Frequently, I speak with women who are scared.

They are scared about their money. They’re scared about investing. They’re scared about doing it alone. They’re scared about making wrong decisions that will negatively impact their financial future.

These fears are so huge that it sometimes causes women to become paralyzed. They’re completely stuck. They can’t move.

But what women should be most scared of is not doing what’s right with their money. Because this is the only thing that could result in their fears coming true.

There is nothing worse than a self-fulfilling prophecy. It’s a cycle. You believe it. This prophecy repeats in your head. Over. And over. And over. It doesn’t stop. You allow this to happen. However, you have the power to stop this.

You have a choice. You can choose to change your mindset. To think differently.

How you choose to make your money work for you is your choice. You can put your money on autopilot and let whatever happens happen, or you can consciously do something different.

You can deliberately choose to make your money work for you.

What do you think is the best route to take?

The women I talk to are successful and accomplished women who, despite their capabilities, don’t know what to do and are hesitant to speak to anyone about their money and wealth. They don’t ask for help. These women, with demanding jobs and extremely busy home lives, rarely talk to their friends, seek mentors, or request professional guidance about their finances.

These women often feel stranded and alone. They have not (yet) made the commitment to do something different with their money. To be in charge of their own wealth.

The result: these women are limited in their ability to grow and create financial independence and freedom. They don’t understand why they can successfully manage people, projects and often millions of dollars at work, but get stuck managing their own wealth.

I tell these women to not beat themselves up. To give themselves a break. Women often land in this frustrating position of not knowing what to do with their money through no fault of their own. They are taught how to create and manage budgets at work from their early days as an employee. However, no one talks to them about their stock options. Or, their 401(k). Or frankly, investing in their dreams.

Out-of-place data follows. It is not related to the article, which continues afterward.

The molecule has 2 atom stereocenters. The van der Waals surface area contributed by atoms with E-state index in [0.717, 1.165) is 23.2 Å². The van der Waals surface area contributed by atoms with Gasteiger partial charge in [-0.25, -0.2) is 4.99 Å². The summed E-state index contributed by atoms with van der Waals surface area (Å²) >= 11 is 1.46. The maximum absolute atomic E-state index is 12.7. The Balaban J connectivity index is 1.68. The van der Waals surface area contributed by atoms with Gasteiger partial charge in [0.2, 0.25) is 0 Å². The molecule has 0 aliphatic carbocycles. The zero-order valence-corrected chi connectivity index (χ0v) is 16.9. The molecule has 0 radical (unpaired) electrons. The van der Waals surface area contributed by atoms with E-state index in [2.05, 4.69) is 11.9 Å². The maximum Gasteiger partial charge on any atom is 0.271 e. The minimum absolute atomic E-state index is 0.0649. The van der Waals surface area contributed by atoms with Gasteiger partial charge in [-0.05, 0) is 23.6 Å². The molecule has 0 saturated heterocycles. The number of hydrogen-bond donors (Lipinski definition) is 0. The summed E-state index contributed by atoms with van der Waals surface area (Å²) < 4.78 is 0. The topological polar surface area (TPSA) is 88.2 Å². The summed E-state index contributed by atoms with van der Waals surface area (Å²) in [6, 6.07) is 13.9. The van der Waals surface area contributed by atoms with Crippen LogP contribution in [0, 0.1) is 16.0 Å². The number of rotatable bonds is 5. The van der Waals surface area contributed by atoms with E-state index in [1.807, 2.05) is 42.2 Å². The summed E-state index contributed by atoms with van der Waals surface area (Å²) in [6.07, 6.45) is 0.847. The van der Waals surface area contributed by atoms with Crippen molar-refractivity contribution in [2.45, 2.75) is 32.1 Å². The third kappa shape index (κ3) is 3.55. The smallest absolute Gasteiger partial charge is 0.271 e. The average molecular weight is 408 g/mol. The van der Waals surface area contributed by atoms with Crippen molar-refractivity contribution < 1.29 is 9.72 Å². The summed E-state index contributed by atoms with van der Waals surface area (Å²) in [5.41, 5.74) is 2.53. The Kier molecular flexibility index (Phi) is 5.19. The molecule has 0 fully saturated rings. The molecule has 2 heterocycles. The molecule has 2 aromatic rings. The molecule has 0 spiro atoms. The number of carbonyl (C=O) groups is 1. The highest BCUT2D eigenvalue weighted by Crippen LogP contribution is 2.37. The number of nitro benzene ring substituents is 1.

The result is that managing their own money and making investment decisions that support their dreams are forgotten, ignored and put on the back burner.

Women are frequently intimidated by the investment process, the terminology, and the men who cavalierly toss these investment concepts around.

Even more than sports, the financial world creates a space that is not inclusive and limits the ability of outsiders (i.e., women) to enter the bubble. These barriers to entry force women off to the sidelines; they very rarely make it onto the playing field.

Unfortunately, this makes women less likely to score. We are, once again, on the losing team.

Is this an issue?

It sure is! Women are more likely to pop in and out of the workforce and thus need more money to care for themselves in the short and long-term. They earn less than men—and, therefore have a hard time saving enough money for dreams and well-being.

And, as we all know, women live longer than men and need more money to last a long lifetime of retirement.

This is serious! These issues are real. So real that they impact your life.

What does this look like on a daily basis? How does this impact your behavior?

  • You don’t maximize your employer retirement accounts.
  • You choose extremely conservative investment strategies.
  • You keep an extraordinary amount of money in savings accounts with limited growth.

These are behaviors that leave you stranded and unable to live out the life of your dreams. Instead of your money working efficiently and effectively for you, your money is being spent every pay period. Or, if saved, it’s not being invested in a way that supports your plans and visions.

Here are the top three actions you can take now:

  1. Get professional guidance.
  2. Talk about your money. (Don’t make it a taboo topic.)
  3. Be honest about where you are.

You have to change your thoughts. Believe in yourself. Find a mentor and like-minded communities. Implement a strategy. Make success happen.

Come on! You can do this. Get over yourself. Talk about money with your friends, family and finance professionals.

Be part of a movement of women who feel comfortable and secure with their finances and financial situation. We have to aggressively encourage each other.

Know your money. Do your money.

Make your money work for you.

You, too, can create wealth.

About the Author

Diane Manuel is Director for Foundation & Client Relationships at Adasina Social Capital, creating investment strategies that support racial and social justice. She is also a former UWM advisor, working closely with René Nourse for 5 years to grow the Smart Women/Savvy Money Club. Diane has been active in service and philanthropy most of her life, from her first job at the Watts-Willowbrook Boys’ & Girls’ Club to roles with the Carter Center Philanthropy Council and the Women’s Foundation of California. In addition to a BA from USC, Diane holds a PhD in Psychology and an MBA from Claremont Graduate University. An L.A. native, she enjoys 5Ks, the beach, wine tasting, photography, and walking with friends.